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Calcium-sensitive potassium channelopathy in human epilepsy and paroxysmal movement disorder

Abstract

The large conductance calcium-sensitive potassium (BK) channel is widely expressed in many organs and tissues, but its in vivo physiological functions have not been fully defined. Here we report a genetic locus associated with a human syndrome of coexistent generalized epilepsy and paroxysmal dyskinesia on chromosome 10q22 and show that a mutation of the α subunit of the BK channel causes this syndrome. The mutant BK channel had a markedly greater macroscopic current. Single-channel recordings showed an increase in open-channel probability due to a three- to fivefold increase in Ca2+ sensitivity. We propose that enhancement of BK channels in vivo leads to increased excitability by inducing rapid repolarization of action potentials, resulting in generalized epilepsy and paroxysmal dyskinesia by allowing neurons to fire at a faster rate. These results identify a gene that is mutated in generalized epilepsy and paroxysmal dyskinesia and have implications for the pathogenesis of human epilepsy, the neurophysiology of paroxysmal movement disorders and the role of BK channels in neurological disease.

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Figure 1: Genetic linkage of GEPD to chromosome 10q22 in family QW1378.
Figure 2: Representative interictal EEG of an affected member of family QW1378 (individual IV-1) at 5 years of age.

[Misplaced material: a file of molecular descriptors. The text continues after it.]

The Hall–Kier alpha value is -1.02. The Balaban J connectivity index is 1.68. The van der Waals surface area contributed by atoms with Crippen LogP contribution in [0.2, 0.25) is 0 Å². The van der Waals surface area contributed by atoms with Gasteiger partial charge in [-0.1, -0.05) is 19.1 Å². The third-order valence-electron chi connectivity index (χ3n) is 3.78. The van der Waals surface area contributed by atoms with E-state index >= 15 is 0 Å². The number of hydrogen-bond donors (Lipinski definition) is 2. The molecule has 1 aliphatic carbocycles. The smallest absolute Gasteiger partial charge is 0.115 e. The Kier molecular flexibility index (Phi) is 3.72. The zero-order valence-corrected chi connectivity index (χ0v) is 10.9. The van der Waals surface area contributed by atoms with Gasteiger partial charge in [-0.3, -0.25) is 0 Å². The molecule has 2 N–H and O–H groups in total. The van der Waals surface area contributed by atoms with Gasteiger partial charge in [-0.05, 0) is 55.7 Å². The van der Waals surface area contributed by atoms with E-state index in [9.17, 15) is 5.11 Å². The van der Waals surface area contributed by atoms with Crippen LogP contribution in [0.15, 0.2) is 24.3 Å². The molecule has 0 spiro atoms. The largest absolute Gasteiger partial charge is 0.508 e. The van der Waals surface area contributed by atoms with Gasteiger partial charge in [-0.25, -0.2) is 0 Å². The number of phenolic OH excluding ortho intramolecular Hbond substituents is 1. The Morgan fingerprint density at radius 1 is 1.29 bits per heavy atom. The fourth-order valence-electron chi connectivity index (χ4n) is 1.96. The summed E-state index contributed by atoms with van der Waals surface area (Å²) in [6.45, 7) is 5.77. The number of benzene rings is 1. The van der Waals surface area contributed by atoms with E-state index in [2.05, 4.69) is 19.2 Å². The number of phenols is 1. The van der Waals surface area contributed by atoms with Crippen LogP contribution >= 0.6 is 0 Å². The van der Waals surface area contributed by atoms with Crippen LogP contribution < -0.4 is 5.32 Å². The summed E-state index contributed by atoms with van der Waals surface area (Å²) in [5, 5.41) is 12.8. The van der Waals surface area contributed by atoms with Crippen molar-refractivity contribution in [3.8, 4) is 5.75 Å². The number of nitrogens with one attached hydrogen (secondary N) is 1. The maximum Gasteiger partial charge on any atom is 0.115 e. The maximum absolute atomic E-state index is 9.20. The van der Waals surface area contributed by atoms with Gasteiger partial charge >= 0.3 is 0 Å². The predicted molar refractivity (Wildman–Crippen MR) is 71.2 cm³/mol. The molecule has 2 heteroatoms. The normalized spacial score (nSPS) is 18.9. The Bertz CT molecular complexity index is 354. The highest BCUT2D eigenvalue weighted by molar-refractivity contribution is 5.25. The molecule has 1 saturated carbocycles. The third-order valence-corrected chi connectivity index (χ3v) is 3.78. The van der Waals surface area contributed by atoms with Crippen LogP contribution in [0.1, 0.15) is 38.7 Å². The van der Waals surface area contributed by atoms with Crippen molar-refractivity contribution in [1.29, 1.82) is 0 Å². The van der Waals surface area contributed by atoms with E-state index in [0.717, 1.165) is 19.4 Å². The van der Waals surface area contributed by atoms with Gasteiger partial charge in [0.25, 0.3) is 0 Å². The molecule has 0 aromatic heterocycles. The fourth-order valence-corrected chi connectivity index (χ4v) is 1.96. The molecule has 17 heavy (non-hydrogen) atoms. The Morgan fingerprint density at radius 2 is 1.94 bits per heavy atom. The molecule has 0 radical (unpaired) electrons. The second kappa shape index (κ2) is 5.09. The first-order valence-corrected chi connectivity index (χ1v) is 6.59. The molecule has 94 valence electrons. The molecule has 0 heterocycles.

Figure 3: KCNMA1 mutation 1301A → G cosegregates with GEPD in kindred QW1378.
Figure 4: Electrophysiological characterization of wild-type and D434G mutant KCNMA1 potassium channels in X. laevis oocytes.
Figure 5: The D434G mutation of KCNMA1 potassium channels caused an increase in open-channel probability (Popen), consistent with an increase in sensitivity to Ca2+.

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Acknowledgements

We thank I.B. Levitan, Y. Zhou, L. Salkoff and A. Butler for the expression constructs for KCNMA1; the study participants for their enthusiasm for and support of this study; L. Li for lod score calculation; S. Yong, G. Kirsch, C.J. Lingle, T. Zhang, A. Alexopoulos and I. Najm for help and discussion; and R. Guerrini for providing DNA from two individuals with epilepsy and paroxysmal dyskinesia3 (no KCNMA1 mutation was identified in these two DNA samples). This work was supported by grants from the US National Institutes of Health (Q.K.W., J.F.B., G.B.R. & A.D.-S. and J.C.), an American Heart Association Established Investigator award (Q.K.W.), the VAMC (G.B.R.) and a Clinical Research Training Fellowship from the American Academy of Neurology Foundation (J.F.B.). This work was supported in part by the Chinese Ministry of Science and Technology National High Technology 863 Project grant (Q.K.W.) and a Public Health Service National Center for Research Resources grant at the Cleveland Clinic Foundation (Q.K.W.).

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Correspondence to Qing K Wang.

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Supplementary Fig. 1

KCNMA1 mutation D434G co-segregates with GEPD patients in the family. (PDF 106 kb)

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Du, W., Bautista, J., Yang, H. et al. Calcium-sensitive potassium channelopathy in human epilepsy and paroxysmal movement disorder. Nat Genet 37, 733–738 (2005). https://doi.org/10.1038/ng1585

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